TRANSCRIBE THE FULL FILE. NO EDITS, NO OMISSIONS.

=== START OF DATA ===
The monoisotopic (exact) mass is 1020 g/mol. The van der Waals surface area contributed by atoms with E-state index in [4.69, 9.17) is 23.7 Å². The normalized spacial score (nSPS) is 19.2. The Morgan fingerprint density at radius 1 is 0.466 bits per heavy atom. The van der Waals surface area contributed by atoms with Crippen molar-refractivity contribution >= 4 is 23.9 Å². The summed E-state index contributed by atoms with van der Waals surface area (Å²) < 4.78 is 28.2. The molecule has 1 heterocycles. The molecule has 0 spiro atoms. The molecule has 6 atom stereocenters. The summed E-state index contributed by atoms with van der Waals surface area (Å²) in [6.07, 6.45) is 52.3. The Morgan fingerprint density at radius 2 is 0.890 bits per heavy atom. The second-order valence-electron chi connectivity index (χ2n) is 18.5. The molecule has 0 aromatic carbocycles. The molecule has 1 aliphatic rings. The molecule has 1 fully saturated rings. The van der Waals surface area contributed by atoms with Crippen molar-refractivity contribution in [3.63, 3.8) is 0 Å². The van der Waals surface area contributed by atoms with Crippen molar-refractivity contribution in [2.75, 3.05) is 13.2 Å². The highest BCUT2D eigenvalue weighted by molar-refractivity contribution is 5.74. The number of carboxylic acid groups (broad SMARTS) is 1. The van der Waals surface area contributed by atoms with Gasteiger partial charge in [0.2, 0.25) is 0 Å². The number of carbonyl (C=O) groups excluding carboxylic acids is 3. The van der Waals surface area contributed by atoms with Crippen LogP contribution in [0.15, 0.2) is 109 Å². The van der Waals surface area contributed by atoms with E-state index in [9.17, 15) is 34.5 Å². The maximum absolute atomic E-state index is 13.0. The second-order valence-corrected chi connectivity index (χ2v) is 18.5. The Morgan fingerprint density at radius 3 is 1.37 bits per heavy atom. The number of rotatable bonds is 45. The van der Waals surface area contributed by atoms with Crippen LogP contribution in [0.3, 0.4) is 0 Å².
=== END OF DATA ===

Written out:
The monoisotopic (exact) mass is 1020 g/mol. The van der Waals surface area contributed by atoms with E-state index in [4.69, 9.17) is 23.7 Å². The normalized spacial score (nSPS) is 19.2. The Morgan fingerprint density at radius 1 is 0.466 bits per heavy atom. The van der Waals surface area contributed by atoms with Crippen molar-refractivity contribution >= 4 is 23.9 Å². The summed E-state index contributed by atoms with van der Waals surface area (Å²) < 4.78 is 28.2. The molecule has 1 heterocycles. The molecule has 0 spiro atoms. The molecule has 6 atom stereocenters. The summed E-state index contributed by atoms with van der Waals surface area (Å²) in [6.07, 6.45) is 52.3. The Morgan fingerprint density at radius 2 is 0.890 bits per heavy atom. The second-order valence-electron chi connectivity index (χ2n) is 18.5. The molecule has 0 aromatic carbocycles. The molecule has 1 aliphatic rings. The molecule has 1 fully saturated rings. The van der Waals surface area contributed by atoms with Crippen molar-refractivity contribution in [3.63, 3.8) is 0 Å². The van der Waals surface area contributed by atoms with Crippen molar-refractivity contribution in [2.75, 3.05) is 13.2 Å². The highest BCUT2D eigenvalue weighted by molar-refractivity contribution is 5.74. The number of carboxylic acid groups (broad SMARTS) is 1. The van der Waals surface area contributed by atoms with Gasteiger partial charge in [0.2, 0.25) is 0 Å². The number of carbonyl (C=O) groups excluding carboxylic acids is 3. The van der Waals surface area contributed by atoms with Crippen LogP contribution in [0.15, 0.2) is 109 Å². The van der Waals surface area contributed by atoms with E-state index in [9.17, 15) is 34.5 Å². The maximum absolute atomic E-state index is 13.0. The second-order valence-corrected chi connectivity index (χ2v) is 18.5. The Morgan fingerprint density at radius 3 is 1.37 bits per heavy atom. The number of rotatable bonds is 45. The van der Waals surface area contributed by atoms with Crippen LogP contribution in [0.3, 0.4) is 0 Å².